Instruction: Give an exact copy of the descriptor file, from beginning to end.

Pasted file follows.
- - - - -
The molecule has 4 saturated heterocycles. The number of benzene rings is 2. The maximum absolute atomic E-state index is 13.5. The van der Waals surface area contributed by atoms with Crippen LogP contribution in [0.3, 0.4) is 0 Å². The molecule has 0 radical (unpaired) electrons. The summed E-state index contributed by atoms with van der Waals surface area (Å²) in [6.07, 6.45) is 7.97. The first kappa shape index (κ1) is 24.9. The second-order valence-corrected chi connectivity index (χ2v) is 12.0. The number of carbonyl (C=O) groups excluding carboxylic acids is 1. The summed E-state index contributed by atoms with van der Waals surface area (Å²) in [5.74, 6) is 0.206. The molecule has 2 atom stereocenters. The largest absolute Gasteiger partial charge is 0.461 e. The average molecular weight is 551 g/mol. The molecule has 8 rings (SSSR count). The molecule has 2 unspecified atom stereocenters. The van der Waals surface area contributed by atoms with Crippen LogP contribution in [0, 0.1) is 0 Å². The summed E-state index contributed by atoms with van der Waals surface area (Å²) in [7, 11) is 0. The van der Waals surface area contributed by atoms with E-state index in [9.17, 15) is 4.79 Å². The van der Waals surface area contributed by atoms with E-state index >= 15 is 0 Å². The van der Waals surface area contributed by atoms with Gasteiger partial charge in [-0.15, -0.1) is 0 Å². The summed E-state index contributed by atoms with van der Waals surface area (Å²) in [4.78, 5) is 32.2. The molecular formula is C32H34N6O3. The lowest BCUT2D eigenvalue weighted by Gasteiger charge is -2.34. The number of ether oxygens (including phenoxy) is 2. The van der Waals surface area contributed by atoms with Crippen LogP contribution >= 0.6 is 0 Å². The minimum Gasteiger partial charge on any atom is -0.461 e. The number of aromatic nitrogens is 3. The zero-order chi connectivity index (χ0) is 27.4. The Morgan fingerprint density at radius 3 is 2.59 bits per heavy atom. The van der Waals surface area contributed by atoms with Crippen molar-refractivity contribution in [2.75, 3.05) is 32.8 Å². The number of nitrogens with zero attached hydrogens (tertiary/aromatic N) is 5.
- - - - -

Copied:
The molecule has 4 saturated heterocycles. The number of benzene rings is 2. The maximum absolute atomic E-state index is 13.5. The van der Waals surface area contributed by atoms with Crippen LogP contribution in [0.3, 0.4) is 0 Å². The molecule has 0 radical (unpaired) electrons. The summed E-state index contributed by atoms with van der Waals surface area (Å²) in [6.07, 6.45) is 7.97. The first kappa shape index (κ1) is 24.9. The second-order valence-corrected chi connectivity index (χ2v) is 12.0. The number of carbonyl (C=O) groups excluding carboxylic acids is 1. The summed E-state index contributed by atoms with van der Waals surface area (Å²) in [5.74, 6) is 0.206. The molecule has 2 atom stereocenters. The largest absolute Gasteiger partial charge is 0.461 e. The average molecular weight is 551 g/mol. The molecule has 8 rings (SSSR count). The molecule has 2 unspecified atom stereocenters. The van der Waals surface area contributed by atoms with Crippen LogP contribution in [0, 0.1) is 0 Å². The summed E-state index contributed by atoms with van der Waals surface area (Å²) in [7, 11) is 0. The van der Waals surface area contributed by atoms with E-state index in [9.17, 15) is 4.79 Å². The van der Waals surface area contributed by atoms with E-state index >= 15 is 0 Å². The van der Waals surface area contributed by atoms with Gasteiger partial charge in [-0.15, -0.1) is 0 Å². The summed E-state index contributed by atoms with van der Waals surface area (Å²) in [4.78, 5) is 32.2. The molecular formula is C32H34N6O3. The lowest BCUT2D eigenvalue weighted by Gasteiger charge is -2.34. The number of ether oxygens (including phenoxy) is 2. The van der Waals surface area contributed by atoms with Crippen LogP contribution >= 0.6 is 0 Å². The minimum Gasteiger partial charge on any atom is -0.461 e. The number of aromatic nitrogens is 3. The zero-order chi connectivity index (χ0) is 27.4. The Morgan fingerprint density at radius 3 is 2.59 bits per heavy atom. The van der Waals surface area contributed by atoms with Crippen molar-refractivity contribution in [2.75, 3.05) is 32.8 Å². The number of nitrogens with zero attached hydrogens (tertiary/aromatic N) is 5.